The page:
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-   -   Installing GRUB - Slackware 10.2 (http://www.linuxquestions.org/questions/linux-software-2/installing-grub-slackware-10-2-a-468957/)

BlueSpirit 07-29-2006 05:01 PM

Installing GRUB - Slackware 10.2
 
Hello everyone,


I need help for Installing GRUB 1.93 on Slackware 10.2...

I want to install GRUB on Slack 10.2 b/c I overclocked my comp and LILO can't boot Linux when its overclocked...

Before, I was on Fedora Core 4, and GRUB was able to boot Fedora Core 4 under my overclocked PIII... So that's why I want to install GRUB...
And YES, I did some searches on Google, but its so coplicated, im not very friendly with the installation of GRUB, b/c on FC4, it was automatic...

On my comp, GRUB is compiled, now I have to use the "grub-install" script..,

So can you tell me what commands to do to install GRUB on my computer...

I want to do a dualboot Windows XP / Slackware 10.2

Windows XP is on /dev/hda1
The root (/) directory of Slackware is /dev/hda2
My kernel image is located in /boot/vmlinuz
Im using the newer 2.6.17.5 kernel...

Can you tell me what to do with teh grub.conf and all these things?

Oh and, I heard GRUB was better than LILO... Is it true?

Thanx alot

Blue

Nylex 07-30-2006 10:35 AM

Here is an example grub.conf:

# Nick's GRUB config
default 0
timeout 60
splashimage=(hd1,2)/boot/grub/splash.xpm.gz

title=Gentoo Linux 2.6.17
root (hd1,2)
kernel /boot/linux-2.6.17-gentoo-r4 root=/dev/hdb3

title=Windows XP
rootnoverify (hd0,0)
makeactive
chainloader +1

The "default 0" line tells GRUB which entry to boot as the default. 0 corresponds to the first entry, 1 to the second and so on. So here, the default is Gentoo.

"timeout x" - x is the number of seconds to wait before booting the default.

The "splashimage" line sets the background to the image specified, clearly this is optional!

Now on to the important info: GRUB counts disks and partitions from 0 using (hdx,y), where x corresponds to the disk and y the partition. So, /dev/hda would be written as hd0 and /dev/hda1 is (hd0,0). For /dev/hda2, it'd be (hd0,1).

For your Linux entry, the root "(hdx,y)" line specifies the partition on which the kernel image resides. If /boot is not on a separate partition to / itself, then this will be the same as your root partition (/dev/hda2 in your case). The "root=/dev/hdxy" in the kernel line specifies the root partition. Since I don't have /boot on a separate partition to /, I have "root (hd1,2)" and "root=/dev/hdb3", i.e. those are the same.

The kernel line specifies the image name, so you'll want "kernel /boot/vmlinuz" if that's what your image is called.

So, your Linux entry should probably look something like this:

title=Slackware Linux 10.2
root (hd0,1)
kernel /boot/vmlinuz root=/dev/hda2

Your Windows entry will probably be the same as mine, since I also have mine on /dev/hda1.

After editing the file, save it and run "grub-install /dev/hda".

Hopefully that'll work :).

weibullguy 07-30-2006 10:40 AM

Darn! Multitasking again and Nylex beat me to it. I would suggest that you start by reading the GRUB manual before you start. I would never recommed doing anything to your computer unless you understand what you're doing.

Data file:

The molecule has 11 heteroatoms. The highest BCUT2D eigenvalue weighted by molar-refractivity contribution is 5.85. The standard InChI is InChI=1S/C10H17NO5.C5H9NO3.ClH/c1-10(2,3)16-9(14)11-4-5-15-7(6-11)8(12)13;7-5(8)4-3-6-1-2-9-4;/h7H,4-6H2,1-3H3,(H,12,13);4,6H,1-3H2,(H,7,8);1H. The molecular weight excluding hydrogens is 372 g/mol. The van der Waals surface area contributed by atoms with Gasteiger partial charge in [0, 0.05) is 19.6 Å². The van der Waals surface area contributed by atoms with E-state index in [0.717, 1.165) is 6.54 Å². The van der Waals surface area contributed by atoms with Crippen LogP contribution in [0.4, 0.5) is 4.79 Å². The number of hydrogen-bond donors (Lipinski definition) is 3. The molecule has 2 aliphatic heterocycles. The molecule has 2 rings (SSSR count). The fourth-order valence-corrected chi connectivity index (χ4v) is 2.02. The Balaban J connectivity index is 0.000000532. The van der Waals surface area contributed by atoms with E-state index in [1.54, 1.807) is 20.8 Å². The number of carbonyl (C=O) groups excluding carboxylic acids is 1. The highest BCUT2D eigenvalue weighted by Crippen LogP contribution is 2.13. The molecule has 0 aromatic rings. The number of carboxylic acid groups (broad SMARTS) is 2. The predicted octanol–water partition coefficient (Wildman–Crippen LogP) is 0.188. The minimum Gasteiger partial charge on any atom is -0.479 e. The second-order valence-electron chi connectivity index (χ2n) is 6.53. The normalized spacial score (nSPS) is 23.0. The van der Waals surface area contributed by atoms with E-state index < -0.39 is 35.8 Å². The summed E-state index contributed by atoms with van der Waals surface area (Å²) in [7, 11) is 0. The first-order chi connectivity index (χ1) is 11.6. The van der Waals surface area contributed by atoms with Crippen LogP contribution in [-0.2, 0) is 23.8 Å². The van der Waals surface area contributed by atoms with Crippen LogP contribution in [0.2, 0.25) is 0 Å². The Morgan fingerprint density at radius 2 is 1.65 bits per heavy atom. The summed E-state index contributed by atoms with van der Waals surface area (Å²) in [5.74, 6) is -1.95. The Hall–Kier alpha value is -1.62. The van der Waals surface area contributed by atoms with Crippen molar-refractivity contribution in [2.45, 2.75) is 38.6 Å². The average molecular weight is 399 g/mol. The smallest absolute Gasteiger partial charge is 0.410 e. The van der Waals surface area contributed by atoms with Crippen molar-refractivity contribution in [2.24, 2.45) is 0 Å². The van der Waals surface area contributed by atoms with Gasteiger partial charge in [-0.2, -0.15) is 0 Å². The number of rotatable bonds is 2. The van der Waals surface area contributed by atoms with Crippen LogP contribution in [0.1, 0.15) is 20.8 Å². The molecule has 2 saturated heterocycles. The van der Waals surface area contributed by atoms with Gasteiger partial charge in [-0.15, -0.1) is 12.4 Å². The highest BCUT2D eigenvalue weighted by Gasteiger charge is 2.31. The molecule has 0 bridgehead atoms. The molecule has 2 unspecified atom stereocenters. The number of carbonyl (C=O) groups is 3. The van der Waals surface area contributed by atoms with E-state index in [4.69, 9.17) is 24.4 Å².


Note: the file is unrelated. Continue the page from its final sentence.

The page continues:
commander.cb 07-30-2006 11:02 AM

ok
 
HOw about trying the legacy grub - 0.9 or whatever .
it will do the job just the same.

..just a idea ...

slackware-10.2/extra/grub

title=Windows XP
rootnoverify (hd0,0)
makeactive
chainloader +1




title=Gnu Linux 2.6.17
root (hd0,1)
kernel /boot/vmlinuz root=/dev/hda2

should be close
grub is kinda a pain - but lilo is FAR worse.

BlueSpirit 07-30-2006 02:46 PM

WoW guys thanx but...
Im suppose to have "menu.lst" in /boot/grub, but I DONT have it...
Or is it only on Fedora?

And for the legacy GRUB, why using it?
I have the 1.93, and its newer, so better, no?

And does GRUB can work on Slackware?

Thanx

Blue

Edit : Can you show me your menu.lst ?

weibullguy 07-30-2006 06:53 PM

Here's a link to a multi-boot menu.lst file. It is also referred to as grub.conf and usually (at least in newer distros) menu.lst is a link to grub.conf.

If you have a grub.conf file, then make a link to it called menu.lst in the /boot/grub directory. Menu.lst is actually the file that GRUB is looking for.

Newer isn't always better. You should probably ask yourself why the 0.9* versions are the ones being used by the distro maintainers. It's probably because the older ones have most of the bugs worked out. But, if you want to live on the edge at the risk of not being able to boot your machine, that's OK too.

BlueSpirit 07-30-2006 07:00 PM

OK I fixed my problem...
But I have another...

:(

Now, when I boot on GRUB, I see the menu with the 2 entries (Slackware 10.2 and Windows XP), but when I press the arrows to scroll select the second entry, It does't work...
I mean : The arrows doesn't work to scroll down an entry...
But, If I press E (to "edit") on an entry, in the little editor, the arrows WORK, I can scroll down a line...

What's the problem?

Thanx

Blue

BlueSpirit 07-30-2006 10:00 PM

OOPS...
OK after trying many versions into GRUB2, I decided to take the Legacy 0.97 version, and WOW!, its working!
Boots Linux or WinXP perfectly, and fastly...
I like GRUB alot more than LILO...

Thanx guys!

FINALLY, after 5 weeks trying to resolve my booting problems (it started with my problems with LILO), FINALLY, GRUB rescue ME!

Thanx GOD!

Blue...


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